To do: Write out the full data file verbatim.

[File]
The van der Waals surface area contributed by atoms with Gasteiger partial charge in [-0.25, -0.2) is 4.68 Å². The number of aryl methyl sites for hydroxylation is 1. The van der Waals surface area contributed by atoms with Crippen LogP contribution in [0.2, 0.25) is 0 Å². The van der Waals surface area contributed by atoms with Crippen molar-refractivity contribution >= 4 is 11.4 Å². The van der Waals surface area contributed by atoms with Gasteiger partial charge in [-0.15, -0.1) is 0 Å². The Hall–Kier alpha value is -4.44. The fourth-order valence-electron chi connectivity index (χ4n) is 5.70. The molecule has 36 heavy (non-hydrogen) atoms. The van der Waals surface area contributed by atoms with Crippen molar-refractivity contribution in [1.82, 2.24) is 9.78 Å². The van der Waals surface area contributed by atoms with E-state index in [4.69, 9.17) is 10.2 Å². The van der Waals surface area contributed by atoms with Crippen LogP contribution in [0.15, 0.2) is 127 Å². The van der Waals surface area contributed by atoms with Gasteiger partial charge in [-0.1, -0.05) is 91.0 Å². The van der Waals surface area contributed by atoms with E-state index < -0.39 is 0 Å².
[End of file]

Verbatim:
The van der Waals surface area contributed by atoms with Gasteiger partial charge in [-0.25, -0.2) is 4.68 Å². The number of aryl methyl sites for hydroxylation is 1. The van der Waals surface area contributed by atoms with Crippen LogP contribution in [0.2, 0.25) is 0 Å². The van der Waals surface area contributed by atoms with Crippen molar-refractivity contribution >= 4 is 11.4 Å². The van der Waals surface area contributed by atoms with Gasteiger partial charge in [-0.15, -0.1) is 0 Å². The Hall–Kier alpha value is -4.44. The fourth-order valence-electron chi connectivity index (χ4n) is 5.70. The molecule has 36 heavy (non-hydrogen) atoms. The van der Waals surface area contributed by atoms with Crippen molar-refractivity contribution in [1.82, 2.24) is 9.78 Å². The van der Waals surface area contributed by atoms with E-state index in [4.69, 9.17) is 10.2 Å². The van der Waals surface area contributed by atoms with Crippen LogP contribution in [0.15, 0.2) is 127 Å². The van der Waals surface area contributed by atoms with Gasteiger partial charge in [-0.1, -0.05) is 91.0 Å². The van der Waals surface area contributed by atoms with E-state index < -0.39 is 0 Å².